This was a thirty-minute-long match that delivered on WWE’s promise to be one of the greatest rematches of professional wrestling history. Immediate intensity from all three men gave this match a different atmosphere than its predecessor. Where at WM we went in with the pageantry, emotion and weight that all WM main events tend to have, this was allowed to just be an all-out fight, all three men looking like they had something to prove.

HBK played the heel a lot more effectively. HHH became more aggressive and adopted more of a brawling style than he had previously, even bringing the sledgehammer into the match.

What’s possible the most important aspect of this match, Benoit looked more dominant than he had a month prior. Instead of coming in as an underdog who had the fans but not the finish, he truly felt like a strong champion, decisively taking control at several points in the match. I remember most distinctly the point where he went from a Sharpshooter on HHH to a Crossface on HBK, he had the match won twice within a minute but HBK’s interference the first time and the absence of a referee the second forced the match to continue. His frustration and intensity made him the personification of the ‘ruthless aggression’ era.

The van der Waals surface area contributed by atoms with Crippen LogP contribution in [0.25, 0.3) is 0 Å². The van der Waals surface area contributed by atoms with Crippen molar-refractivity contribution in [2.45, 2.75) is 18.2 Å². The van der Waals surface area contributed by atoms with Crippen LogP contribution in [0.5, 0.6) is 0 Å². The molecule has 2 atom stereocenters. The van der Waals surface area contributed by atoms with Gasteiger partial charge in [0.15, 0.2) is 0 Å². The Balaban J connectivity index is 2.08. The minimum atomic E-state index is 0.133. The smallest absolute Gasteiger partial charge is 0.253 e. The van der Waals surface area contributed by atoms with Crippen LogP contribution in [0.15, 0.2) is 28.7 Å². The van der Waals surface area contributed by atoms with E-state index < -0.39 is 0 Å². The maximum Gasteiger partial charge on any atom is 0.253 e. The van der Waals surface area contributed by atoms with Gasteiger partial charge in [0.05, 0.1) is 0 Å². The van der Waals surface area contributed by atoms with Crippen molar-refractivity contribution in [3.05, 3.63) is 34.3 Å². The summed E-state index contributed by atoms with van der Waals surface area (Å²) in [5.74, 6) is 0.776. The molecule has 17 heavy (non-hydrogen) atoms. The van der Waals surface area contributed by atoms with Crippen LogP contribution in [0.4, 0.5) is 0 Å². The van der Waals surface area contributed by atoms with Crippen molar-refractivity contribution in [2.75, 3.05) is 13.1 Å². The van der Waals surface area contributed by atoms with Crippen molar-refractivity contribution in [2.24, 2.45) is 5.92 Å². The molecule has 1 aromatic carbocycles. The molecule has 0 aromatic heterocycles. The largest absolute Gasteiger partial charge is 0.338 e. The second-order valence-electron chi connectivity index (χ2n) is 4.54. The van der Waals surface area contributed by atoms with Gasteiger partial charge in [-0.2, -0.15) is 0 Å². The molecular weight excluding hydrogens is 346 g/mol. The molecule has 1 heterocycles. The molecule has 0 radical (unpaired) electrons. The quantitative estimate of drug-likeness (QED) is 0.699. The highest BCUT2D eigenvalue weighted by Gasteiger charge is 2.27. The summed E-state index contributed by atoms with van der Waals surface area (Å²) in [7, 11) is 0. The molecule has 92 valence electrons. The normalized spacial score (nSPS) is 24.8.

This match made him feel like he wasn’t just a one-match wonder, but someone the company could use to steer the ship going forward. Looking back at his tragic end, it’s sad to see what he once was.

Number Two – Randy Orton vs. Cactus Jack (2004) : There are arguably only two good matches on the card at Backlash 2004, but both of those matches are amongst the best in Backlash history. This match was described by Mick Foley as the best match of his entire career. It could probably also take credit as the match that essentially made Randy Orton’s career. He was already in the middle of a successful Intercontinental Championship reign and his alliance with Evolution meant he was being positioned for greatness, but had he not performed as well in this match, he may never have looked like a true main eventer in the eyes of the fans.

Coming out of a decent Handicap Match against the Rock n’ Sock Connection at WM, the formula for this story was flipped on its head when Foley challenged Orton to a match on his terms. This meant a Hardcore Match with Evolution banned from ringside. It would a become a true coming of age story for the young Legend Killer as he would have to prove that he could stand at the top with WWE Legends, but more importantly, stand at the top alone.

From the beginning of the match, he made himself look like a great heel, making Foley look truly dangerous with his barbed wire bat as he cowered and retreated until he could use heel tactics to get the advantage. He bled and screamed and made you feel his pain. Similarly, to how John Cena took his lumps in an I-Quit Match against JBL at the Great American Bash, this was the match that Orton took his lumps.